How do you instinctively know what is a great design? We all have a feeling in our various cultures of what is a great piece of architecture. We all appreciate beautiful Scandinavian-designed household artefacts. In technology we all now accept as normal the Graphical User Interface but it was a brilliant revelation when it first appeared (invented by Xerox but first successfully exploited by Apple). And Apple has gone on to become the world’s largest company by market capitalization on the basis of these easy-to-use interfaces and its elegantly designed i-pods, i-phones, and so on.
The common characteristics of great designs are fitness for purpose (or ‘functional suitability’) combined with simplicity and elegance, or even beauty, if possible.
The basic principles of the COSMIC method
It’s interesting to reflect on the development of the COSMIC method against this background. The basic principles were first worked out at an informal meeting in 1999 at Mont Tremblant, north of Montréal, Canada by a bunch of software metrics experts with long experience of functional size measurement. Several of us had been members of the ISO Working Group on the principles of FSM.
Our aim was to develop a FSM method that could be applied to business, real-time and infrastructure software using the same concepts for all domains. We quickly decided on a model of software consisting of functional processes that must respond to events in the world of the user. And functional processes consist of Entries and Exits that move data in and out of the software and Writes and Reads that move data to and from persistent storage. The unit of measure was a single data movement. The size scale was open-ended. Although to be practically useful, COSMIC-measured sizes should correlate with development effort, we saw no need to apply weights to the four types of data movements. Instinctively, we felt that on average the four types of data movements each accounted for about the same amount of functionality.
In some ways, this initial design was the easy task; the design seemed to be elegantly simple. However, we now had to write a ‘Measurement Manual’ containing the principles, rules and definitions so that Measurers could apply the method in practice. This is where the problems began. For example:
- As we aimed to be able to measure software in any layer of an architecture, we needed a definition of a ‘layer’. Our first effort in v2.1 resulted in a definition of 94 words and 8 Principles for distinguishing layers. And this characterization of a layer was unique to COSMIC; for example it could not be used to describe the layers of a 3-layer architecture. By v4.0.1 of the method, the definition has been simplified to 8 words, there are 5 principles, and we can use these to describe the layers of any architecture.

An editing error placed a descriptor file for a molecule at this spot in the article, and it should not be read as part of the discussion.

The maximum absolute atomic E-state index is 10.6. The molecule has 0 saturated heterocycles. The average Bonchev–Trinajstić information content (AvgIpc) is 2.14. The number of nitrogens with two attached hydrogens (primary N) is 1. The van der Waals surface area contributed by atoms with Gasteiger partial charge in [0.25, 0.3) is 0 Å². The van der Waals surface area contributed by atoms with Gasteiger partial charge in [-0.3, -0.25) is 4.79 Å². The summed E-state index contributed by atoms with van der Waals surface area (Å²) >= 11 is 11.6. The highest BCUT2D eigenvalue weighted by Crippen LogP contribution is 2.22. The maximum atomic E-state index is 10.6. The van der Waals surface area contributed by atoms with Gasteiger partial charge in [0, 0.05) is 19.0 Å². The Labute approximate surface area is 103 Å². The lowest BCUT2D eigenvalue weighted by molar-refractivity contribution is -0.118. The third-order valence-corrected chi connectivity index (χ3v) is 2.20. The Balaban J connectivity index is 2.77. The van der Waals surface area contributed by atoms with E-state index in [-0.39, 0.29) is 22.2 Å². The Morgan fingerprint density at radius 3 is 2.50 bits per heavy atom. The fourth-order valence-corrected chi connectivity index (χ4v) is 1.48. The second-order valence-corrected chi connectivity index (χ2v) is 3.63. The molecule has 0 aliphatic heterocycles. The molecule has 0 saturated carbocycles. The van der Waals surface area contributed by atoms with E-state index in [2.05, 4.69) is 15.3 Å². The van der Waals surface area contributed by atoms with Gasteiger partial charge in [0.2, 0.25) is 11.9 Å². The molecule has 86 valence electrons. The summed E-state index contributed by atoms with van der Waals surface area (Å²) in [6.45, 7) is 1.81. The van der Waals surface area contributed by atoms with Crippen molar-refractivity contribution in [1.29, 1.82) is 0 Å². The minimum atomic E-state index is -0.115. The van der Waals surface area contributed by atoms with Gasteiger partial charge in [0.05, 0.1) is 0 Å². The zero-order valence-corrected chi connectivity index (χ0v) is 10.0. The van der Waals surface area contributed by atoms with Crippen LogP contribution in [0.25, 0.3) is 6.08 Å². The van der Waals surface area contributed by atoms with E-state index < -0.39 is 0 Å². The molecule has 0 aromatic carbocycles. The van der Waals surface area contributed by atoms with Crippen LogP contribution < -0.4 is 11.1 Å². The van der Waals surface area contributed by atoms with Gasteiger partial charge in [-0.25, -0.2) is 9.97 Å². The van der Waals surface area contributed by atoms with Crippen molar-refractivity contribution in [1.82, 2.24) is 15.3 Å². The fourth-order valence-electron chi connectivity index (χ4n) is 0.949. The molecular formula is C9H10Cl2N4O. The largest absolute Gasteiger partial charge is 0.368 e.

- We soon recognized that the method could measure different sizes of the same software depending on the ‘viewpoint’ of who or what are defined as its ‘users’. In v2.2 of the method, we defined two standard viewpoints, that of the End User and of the Developer, and acknowledged that there might be other viewpoints. But by v3.0 we realized that this terminology was unsatisfactory. Moreover the expression ‘FUR’ could be interpreted as the ‘requirements of the functional users’. So now the Measurement Strategy phase specifies that you must first define the functional users, following which you measure the functionality (the ‘FUR’) that those users require. By generalizing, we could avoid the need to define any ‘Measurement Viewpoints’.
- Initially we had difficulties trying to describe rules to distinguish objects of interest, especially in Entries and Exits. We introduced the concept of ‘transient objects of interest’, as opposed to the objects of interest about which persistent data are stored. This was a mistake. It is the data groups moved by Entries and Exits that may be transient, not the objects of interest. The latter are real things in the real world that are of interest to the functional users. Whether data describing an object of interest is stored persistently or exists only transiently when moved by an Exit is immaterial.
- We initially defined the measurement unit as a ‘COSMIC functional size unit’ (or Cfsu) to be precise but the abbreviation was not easy to pronounce. Later we accepted it was much simpler to call the measurement unit a ‘COSMIC Function Point’ (or CFP).
Improvement by simplification
There are many other examples like these. The lesson from this experience is that each step along the road to improve the method description has been achieved by simplification. The basic design and its principles have barely changed since the method was first designed. Meanwhile the method has been applied to size the FUR of a huge range of software from all domains, at all levels of decomposition. And in spite of there being no effort-related weights applied to the four types of data movement, we now have plenty of experience that functional sizes measured in CFP correlate very well with development effort.
It has been enormously satisfying over the years that whenever we have encountered a difficulty in defining what we mean or in solving a particular measurement problem, the solution has always been found by going back to the basic design principles and in seeking the simplest explanation or solution. This suggests to me we have a great, ‘future-proof’ design.
About the author
Charles Symons is Founder and Past President of the Common Software Measurement International Consortium. If you find any parts of the Measurement Manual or any other COSMIC publication difficult to understand, please let him know, via email@example.com. COSMIC is always seeking to simplify and improve.